Have you done anything to find that piece of information, or is it something that is just known in the family?
If it is the latter, write it down on a piece of paper and put it to one side. For the time being, you will ignore it. But, be ready to bring it back in when the time is right. That time will be when the information you have gathered establishes that it is actually relevant to you.
First job - sit down with an A4, narrow ruled refill pad. Write down everything you know about yourself and any siblings you may have. Use the following order to write down the information:
1) Full given name (if a woman, this is the maiden name - never use the married name). At the right-hand side of that line, write down their relationship to you. If it is you, write "me". if it is a brother or sister, write "my younger/older brother/sister" whichever is relevant.
2) On the next line, write down that person's date of birth.
3) On the next line, write down where born. (Maternity hospital, at home. etc.)
4) On the next line, write down the family address on that date, if known. If not, leave the line blank.
5) On the next line, write down the date baptised, if known. If not, leave the line blank.
6) On the next line, write down where baptised, if known. If not, leave the line blank.
7) On the next line, write down the father's full name.
8) On the next line, write down the mother's full given (maiden) name.
About one third of the way down the page, you set out the details for marriage:
9) Full given name of the person married. Maiden name in the case of a woman.
10) Date of marriage
11) Where married.
If married more than once, repeat the last three items for each marriage, and list them in chronological order. Give each marriage a number.
About two thirds of the way down the page, you set out the details for death. You do not miss out this section for anyone, even yourself. Someday, someone may well fill it in.
12) Date of death
13) Where died.
14) date of burial/cremation
15) Where buried/cremated, including section and plot numbers for any grave.
16) Cause of death.
If you have birth/marriage/death certificates, you can write "certificate in file" on the same line as the date for each of them.
Now take a second sheet of paper for the same person and, on the top line, write down that person's position in the family. For instance, if the person is the second of five children, that is what you write - "2nd of 5 children". That fixes their position in the family and can now only refer to one person.
About 6 lines below that, write down "Education" and, starting on the next line, fill in all education details known, giving one school or college per line, starting with the earliest. Don't forget to include any qualifications that person achieved.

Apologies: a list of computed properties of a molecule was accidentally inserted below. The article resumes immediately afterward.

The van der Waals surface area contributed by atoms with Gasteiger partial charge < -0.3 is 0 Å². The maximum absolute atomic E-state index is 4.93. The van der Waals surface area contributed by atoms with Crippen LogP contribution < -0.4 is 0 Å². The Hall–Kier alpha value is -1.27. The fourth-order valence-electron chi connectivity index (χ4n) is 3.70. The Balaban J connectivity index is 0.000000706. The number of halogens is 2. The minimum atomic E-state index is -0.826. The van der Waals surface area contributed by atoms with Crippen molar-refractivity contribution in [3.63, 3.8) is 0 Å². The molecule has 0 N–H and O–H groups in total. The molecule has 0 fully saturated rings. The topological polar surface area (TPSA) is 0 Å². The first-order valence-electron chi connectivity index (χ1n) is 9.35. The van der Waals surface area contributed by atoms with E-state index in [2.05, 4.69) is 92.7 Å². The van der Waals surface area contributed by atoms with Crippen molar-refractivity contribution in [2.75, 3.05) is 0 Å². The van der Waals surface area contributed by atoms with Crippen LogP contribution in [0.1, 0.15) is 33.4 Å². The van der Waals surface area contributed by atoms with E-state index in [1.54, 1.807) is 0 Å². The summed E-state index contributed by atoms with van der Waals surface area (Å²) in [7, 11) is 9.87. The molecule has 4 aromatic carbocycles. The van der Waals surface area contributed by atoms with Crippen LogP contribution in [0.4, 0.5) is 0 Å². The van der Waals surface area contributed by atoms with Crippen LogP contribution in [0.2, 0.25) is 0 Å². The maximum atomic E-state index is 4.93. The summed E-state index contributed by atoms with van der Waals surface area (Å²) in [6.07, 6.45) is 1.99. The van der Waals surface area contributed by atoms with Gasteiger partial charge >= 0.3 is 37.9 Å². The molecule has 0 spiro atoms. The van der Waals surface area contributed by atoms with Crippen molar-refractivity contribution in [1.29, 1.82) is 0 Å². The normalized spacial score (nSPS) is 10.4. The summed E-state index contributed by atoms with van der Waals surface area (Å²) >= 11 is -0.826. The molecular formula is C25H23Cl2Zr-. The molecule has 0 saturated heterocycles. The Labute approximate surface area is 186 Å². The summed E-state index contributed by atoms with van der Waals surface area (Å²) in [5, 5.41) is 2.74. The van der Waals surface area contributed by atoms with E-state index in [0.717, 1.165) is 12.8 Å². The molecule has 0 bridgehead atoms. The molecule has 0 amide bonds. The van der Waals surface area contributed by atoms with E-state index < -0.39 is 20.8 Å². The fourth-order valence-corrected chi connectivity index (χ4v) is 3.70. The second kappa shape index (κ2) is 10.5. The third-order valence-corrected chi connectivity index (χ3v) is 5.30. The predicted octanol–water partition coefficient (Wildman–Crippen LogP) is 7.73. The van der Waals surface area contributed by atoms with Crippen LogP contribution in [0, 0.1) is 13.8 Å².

Leave a few blank lines and then do the same thing for any work/military service information you may have. For military service, include any honours won by that person.
Leave a few blank lines and then write "Children". Starting on the next line, list any children, starting with the first-born. Give the child's full given name and date of birth. In the case of multiple marriages producing children from more than one marriage, start with the children of the first marriage and work through that way. Make sure that you add the number of the marriage to that line as well.
The bottom third of this page should be for any other relevant information not covered by the above items.
Never write anything on the back of any of these pages. If a page has to be replaced because of new, or changed, information, you can't forget anything which may have been written on the other side this way.
These two pages, when placed side by side, give you an overview of that person's life at a glance.
When you have done that for yourself and all your siblings, arrange the two pages for each person, starting with the youngest on top and working back to the eldest.
Next, you do the pages, set out exactly the same way, for your father. Following that, you do the same for your mother. Put your father's pages behind the last page for his eldest child, and your mother's pages behind them.
Next, you go on to your father's brothers and sisters. Do it exactly the same way. Arrange the pages for your father's brothers and sisters in the same order as before, and put them behind your mother's pages. D not move your father's pages from the place I told you to put them.
At this stage, it is important to remember that, as we go back through the generations, the number of people who could carry the same title doubles. You have 1 father and 1 mother. You have 2 grandfathers and 2 grandmothers, and so on. So, you need to specify which one it is. Your grandfather on your father's side is "your father's father". That can only be one person.
Continue working back through the generations for those you personally know the accurate information, and do it exactly as above. Continue until you can do no more. This is the best evidence you can possibly have because it is what you know. So far, you have spoken to no one.
Come back when you have done that and let me know and we will go on to the next step.
Hi Keith: I have gone as far as I can on the Hurdon family Nicholas Dyer-Hurdon was born in 1847 He was a Banker with Molsons. He went to America but not sure what boat or how to proceed with wat is next to do. Looking forward to the next step. Miss Pat Carson